Finally, some attempt to actually address a question!

You do certainly seem hard to understand.Originally Posted bychinglu

Why is this an equation for y? You've not been clear about this.z=0 is not necessary. Look at the y,

y = ±√(c²t² - [vtγ /( 1 + γ )]² )

What is this equation supposed to be doing?I made z = 0 for simplicity. The actual requirement is

y² + z² = c²t² - [vtγ /( 1 + γ )]².

This makes less sense, but let's move on.In fact, that implies for each t, there exists an infinite number of space

coordinates such that t'=t.

But, if z=0, then there exists only two space coordinates in which t'=t.

OK, so you've found an equation to show how, at certain points within the light cone of the origin of a coordinate system, t=t' at that point. Not only is this point within the light cone of the origin, it is also a place where x'<0.Since you are having trouble with the theoritical math, I will give you an example.

Let v = (3/5)c. t = 1 second. Then gamma(γ) = 5/4

Let's calculate x.

x = vtγ/( 1 + γ ) = (3/5)(1)(5/4)/(1+5/4) = 1/3 light seconds.

Now, lets calculated t'

t' = ( t - vx/c² )γ = ( 1 - (3/5)(1/3)/c² )(5/4) = ( 1 - 1/5)(5/4) = (4/5)(5/4) = 1

Therefore, t = t' = 1.

See how simple and factual that is?

We can verify this by noting that

x' = γ(x-vt) = 5/4(1/3-(3/5)1) = 5/4(1/3-3/5) = 5/4(5/15-9/15) = 1/4(-4/3) = -1/3

Note that at a slightly higher x at t=1, t' would be slightly higher and at a slightly lower x at t=1, t' would be slightly lower.

What happens for this special equation at t=2? Then x=2/3, x'=-2/3.

What happens at v=4/5 and t=1? Then γ=5/3, x= 1/2, x'= -1/2

So we've really learned is how to look for the point where x=-x' and there we find that t=t'.

Is this really so amazing?

Well, it is if one doesn't understand the relativity of simultaneity. Because as we go backwards along the x axis, we are going to a point later along the t' axis (assuming a frame associated with a positive velocity). These are things that one figures out as one plays around with the mathematics of relativity. The planes of simultaneity that are associated with x'=q (where q is some constant), are at an angle relative to the plane x=r (where r is some constant).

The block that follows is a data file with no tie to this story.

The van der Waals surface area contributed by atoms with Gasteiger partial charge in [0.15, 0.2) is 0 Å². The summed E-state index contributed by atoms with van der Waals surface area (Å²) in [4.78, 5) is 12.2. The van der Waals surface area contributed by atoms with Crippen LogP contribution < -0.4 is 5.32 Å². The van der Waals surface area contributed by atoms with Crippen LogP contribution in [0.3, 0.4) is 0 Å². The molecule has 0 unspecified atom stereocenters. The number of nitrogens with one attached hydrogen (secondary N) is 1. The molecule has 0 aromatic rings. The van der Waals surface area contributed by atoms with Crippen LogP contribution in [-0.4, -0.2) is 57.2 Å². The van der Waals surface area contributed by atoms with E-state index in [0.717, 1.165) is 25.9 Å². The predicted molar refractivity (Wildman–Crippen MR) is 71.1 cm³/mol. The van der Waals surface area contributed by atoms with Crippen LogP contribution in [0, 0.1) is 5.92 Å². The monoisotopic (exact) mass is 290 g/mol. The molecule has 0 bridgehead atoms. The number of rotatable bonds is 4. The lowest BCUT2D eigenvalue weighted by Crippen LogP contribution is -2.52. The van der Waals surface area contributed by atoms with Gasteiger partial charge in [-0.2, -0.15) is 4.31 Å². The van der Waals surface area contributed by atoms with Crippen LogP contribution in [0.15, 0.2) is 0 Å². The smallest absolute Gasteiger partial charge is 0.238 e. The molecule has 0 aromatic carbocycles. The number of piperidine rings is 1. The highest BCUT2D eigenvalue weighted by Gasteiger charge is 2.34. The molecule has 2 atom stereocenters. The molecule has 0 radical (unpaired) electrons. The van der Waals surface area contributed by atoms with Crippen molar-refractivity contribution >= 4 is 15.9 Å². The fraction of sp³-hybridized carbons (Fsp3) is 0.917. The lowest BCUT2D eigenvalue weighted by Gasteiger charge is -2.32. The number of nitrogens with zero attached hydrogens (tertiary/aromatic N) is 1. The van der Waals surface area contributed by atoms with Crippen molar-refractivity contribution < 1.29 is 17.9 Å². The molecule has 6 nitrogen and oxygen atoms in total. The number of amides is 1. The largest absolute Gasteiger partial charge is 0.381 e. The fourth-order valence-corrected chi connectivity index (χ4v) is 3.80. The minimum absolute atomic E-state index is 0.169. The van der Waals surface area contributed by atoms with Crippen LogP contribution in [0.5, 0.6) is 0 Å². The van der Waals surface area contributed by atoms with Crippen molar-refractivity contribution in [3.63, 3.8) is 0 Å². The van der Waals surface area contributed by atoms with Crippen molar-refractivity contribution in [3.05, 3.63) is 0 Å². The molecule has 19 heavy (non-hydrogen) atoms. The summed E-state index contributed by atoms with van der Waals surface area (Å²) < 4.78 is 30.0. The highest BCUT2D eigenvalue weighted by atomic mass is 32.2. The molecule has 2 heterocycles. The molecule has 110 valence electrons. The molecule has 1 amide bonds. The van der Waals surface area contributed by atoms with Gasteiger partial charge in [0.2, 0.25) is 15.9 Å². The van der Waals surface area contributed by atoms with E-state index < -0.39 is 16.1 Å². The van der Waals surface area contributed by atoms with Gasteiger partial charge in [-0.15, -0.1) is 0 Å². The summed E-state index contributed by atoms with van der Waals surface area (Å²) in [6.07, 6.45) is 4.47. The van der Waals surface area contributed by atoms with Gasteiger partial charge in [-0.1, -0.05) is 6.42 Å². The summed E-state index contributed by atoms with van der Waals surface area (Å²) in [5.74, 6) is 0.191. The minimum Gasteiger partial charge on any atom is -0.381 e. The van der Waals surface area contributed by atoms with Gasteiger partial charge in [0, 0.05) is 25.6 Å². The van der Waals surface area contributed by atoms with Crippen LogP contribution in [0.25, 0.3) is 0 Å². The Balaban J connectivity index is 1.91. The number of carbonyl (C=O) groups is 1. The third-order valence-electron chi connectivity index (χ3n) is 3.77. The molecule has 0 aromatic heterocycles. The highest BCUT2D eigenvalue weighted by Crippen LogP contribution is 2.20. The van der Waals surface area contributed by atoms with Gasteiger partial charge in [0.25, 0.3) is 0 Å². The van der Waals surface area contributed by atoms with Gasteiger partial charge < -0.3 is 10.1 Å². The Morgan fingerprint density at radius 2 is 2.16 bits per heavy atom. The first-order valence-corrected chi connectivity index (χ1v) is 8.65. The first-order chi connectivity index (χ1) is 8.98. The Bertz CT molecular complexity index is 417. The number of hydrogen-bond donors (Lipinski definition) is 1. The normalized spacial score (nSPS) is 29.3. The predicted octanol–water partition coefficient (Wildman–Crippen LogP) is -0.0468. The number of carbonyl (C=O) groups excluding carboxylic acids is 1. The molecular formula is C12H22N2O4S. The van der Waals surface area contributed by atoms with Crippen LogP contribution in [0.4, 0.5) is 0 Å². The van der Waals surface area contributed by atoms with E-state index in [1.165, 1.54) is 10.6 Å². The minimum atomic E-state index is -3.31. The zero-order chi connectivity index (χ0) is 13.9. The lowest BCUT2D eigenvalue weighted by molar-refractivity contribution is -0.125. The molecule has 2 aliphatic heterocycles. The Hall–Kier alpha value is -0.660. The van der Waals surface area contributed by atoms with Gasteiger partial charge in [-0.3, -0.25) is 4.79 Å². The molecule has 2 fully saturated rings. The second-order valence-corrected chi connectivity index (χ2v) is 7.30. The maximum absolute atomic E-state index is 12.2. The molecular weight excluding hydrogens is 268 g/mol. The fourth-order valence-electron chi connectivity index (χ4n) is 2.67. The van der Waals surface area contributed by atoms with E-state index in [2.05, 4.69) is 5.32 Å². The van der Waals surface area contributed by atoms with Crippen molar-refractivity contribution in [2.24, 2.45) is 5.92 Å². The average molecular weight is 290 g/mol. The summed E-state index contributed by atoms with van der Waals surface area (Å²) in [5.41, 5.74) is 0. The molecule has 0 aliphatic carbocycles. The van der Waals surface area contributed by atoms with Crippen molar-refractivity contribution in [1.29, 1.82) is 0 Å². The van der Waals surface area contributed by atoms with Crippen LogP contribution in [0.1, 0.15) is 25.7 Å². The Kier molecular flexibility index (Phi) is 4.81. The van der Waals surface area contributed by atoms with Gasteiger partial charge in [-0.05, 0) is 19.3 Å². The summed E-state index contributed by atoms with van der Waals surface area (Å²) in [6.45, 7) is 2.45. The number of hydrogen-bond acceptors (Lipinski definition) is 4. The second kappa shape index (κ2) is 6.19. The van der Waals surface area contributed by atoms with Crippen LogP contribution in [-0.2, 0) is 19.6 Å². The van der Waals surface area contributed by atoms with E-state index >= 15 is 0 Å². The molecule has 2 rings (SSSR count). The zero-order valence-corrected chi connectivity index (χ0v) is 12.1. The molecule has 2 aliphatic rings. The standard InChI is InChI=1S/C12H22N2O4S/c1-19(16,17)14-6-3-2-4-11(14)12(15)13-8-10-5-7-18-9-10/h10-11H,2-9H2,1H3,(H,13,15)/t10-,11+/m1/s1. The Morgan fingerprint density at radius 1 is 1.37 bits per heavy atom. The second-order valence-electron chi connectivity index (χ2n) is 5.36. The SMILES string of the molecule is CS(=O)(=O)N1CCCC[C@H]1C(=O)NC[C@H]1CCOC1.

I assume, from your ramblings, that you are trying to do something with light looked at from the reference frame co-moving with v=3/5.And, y = √(8/9) light seconds. So all is correct since z = 0 and x² + y² = 1

(SLW ) = spherical light wave

You're going to have to provide a little more information to make clear what you're going on about, though. So far it doesn't seem so amazing.

That just seems to be crazy talk. Events are anything that happens at a location and at a time, whether there is light emitted, light received, or no light involved whatsoever.See, we have a problem with your reasoning and mine is correct. Events are light receptions and not light emissions.

Again, there is no such thing as "a simultaneous event between the frames."But, let's go with your reasoning. Since M and M' are co-located, then you apply ROS and must claim the light emission event at A is not a simultaneous event between the frames.

It is not true in all frames that the event where M and M' are adjacent is simultaneous with event A.